Posted by Zach Shaw on Thu, Oct 20, 2011 at 12:55 pm
Metal fans listen to heavy, aggressive, and sometimes even brutal music because they’re…depressed? Well according to a new study conducted by University of Melbourne researcher Dr. Katrina McFerran, young music fans who are at risk of depression are more likely to listen to heavy metal music.
Dr. McFerran reportedly conducted in-depth interviews with 50 young people aged between 13 and 18, along with a national survey of 1000 listeners, in an attempt to determine why many young metal fans use the genre in a negative way. In her study, she concluded the following:
“Most young people listen to a range of music in positive ways; to block out crowds, to lift their mood or to give them energy when exercising, but young people at risk of depression are more likely to be listening to music, particularly heavy metal music, in a negative way.
Examples of this are when someone listens to the same song or album of heavy metal music over and over again and doesn’t listen to anything else. They do this to isolate themselves or escape from reality.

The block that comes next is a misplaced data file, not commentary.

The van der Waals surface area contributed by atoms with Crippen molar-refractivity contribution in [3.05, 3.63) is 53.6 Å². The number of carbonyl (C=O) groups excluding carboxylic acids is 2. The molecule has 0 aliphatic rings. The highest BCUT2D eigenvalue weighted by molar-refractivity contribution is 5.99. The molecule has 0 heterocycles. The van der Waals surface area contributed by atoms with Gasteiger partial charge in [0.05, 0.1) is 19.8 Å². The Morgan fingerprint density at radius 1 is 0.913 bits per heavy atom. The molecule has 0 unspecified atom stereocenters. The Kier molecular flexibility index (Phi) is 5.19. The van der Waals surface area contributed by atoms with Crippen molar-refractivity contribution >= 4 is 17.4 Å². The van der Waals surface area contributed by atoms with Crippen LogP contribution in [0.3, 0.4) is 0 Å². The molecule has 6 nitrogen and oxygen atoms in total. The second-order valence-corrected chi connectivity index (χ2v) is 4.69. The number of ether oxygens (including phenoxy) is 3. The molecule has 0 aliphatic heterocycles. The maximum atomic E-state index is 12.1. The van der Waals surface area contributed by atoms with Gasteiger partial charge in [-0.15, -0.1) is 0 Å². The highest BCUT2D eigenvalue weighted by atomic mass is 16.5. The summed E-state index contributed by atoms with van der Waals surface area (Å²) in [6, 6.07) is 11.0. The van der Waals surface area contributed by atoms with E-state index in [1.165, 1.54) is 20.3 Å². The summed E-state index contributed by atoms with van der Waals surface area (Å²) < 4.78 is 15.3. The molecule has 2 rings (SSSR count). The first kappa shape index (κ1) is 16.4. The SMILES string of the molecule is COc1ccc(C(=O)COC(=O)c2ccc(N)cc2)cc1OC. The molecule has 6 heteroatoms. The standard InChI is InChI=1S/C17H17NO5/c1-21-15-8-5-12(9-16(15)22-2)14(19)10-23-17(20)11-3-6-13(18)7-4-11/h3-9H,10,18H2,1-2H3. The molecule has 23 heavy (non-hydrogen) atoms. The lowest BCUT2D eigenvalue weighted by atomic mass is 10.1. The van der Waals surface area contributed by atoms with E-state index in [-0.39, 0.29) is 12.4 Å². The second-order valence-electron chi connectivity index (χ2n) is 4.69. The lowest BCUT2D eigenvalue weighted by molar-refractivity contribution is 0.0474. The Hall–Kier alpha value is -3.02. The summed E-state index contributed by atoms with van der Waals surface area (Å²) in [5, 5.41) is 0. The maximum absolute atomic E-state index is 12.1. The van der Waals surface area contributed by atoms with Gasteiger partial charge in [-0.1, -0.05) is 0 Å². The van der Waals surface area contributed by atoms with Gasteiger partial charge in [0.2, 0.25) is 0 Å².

If this behavior continues over a period of time then it might indicate that this young person is suffering from depression or anxiety, and at worst, might suggest suicidal tendencies.”
Now we don’t have any academic studies or research to full debate Dr. McFerran, but her study seems like it’s promoting an (sometimes) untrue stereotype of metal fans. It seems that her conclusion, that metal music is being used for negative purposes, simply seems unfair. I mean, has she ever heard songs like Lamb Of God’s “Set To Fail”? Wait…bad example.
You can read more about Dr. McFerran’s study over at the University Of Melbourne’s website.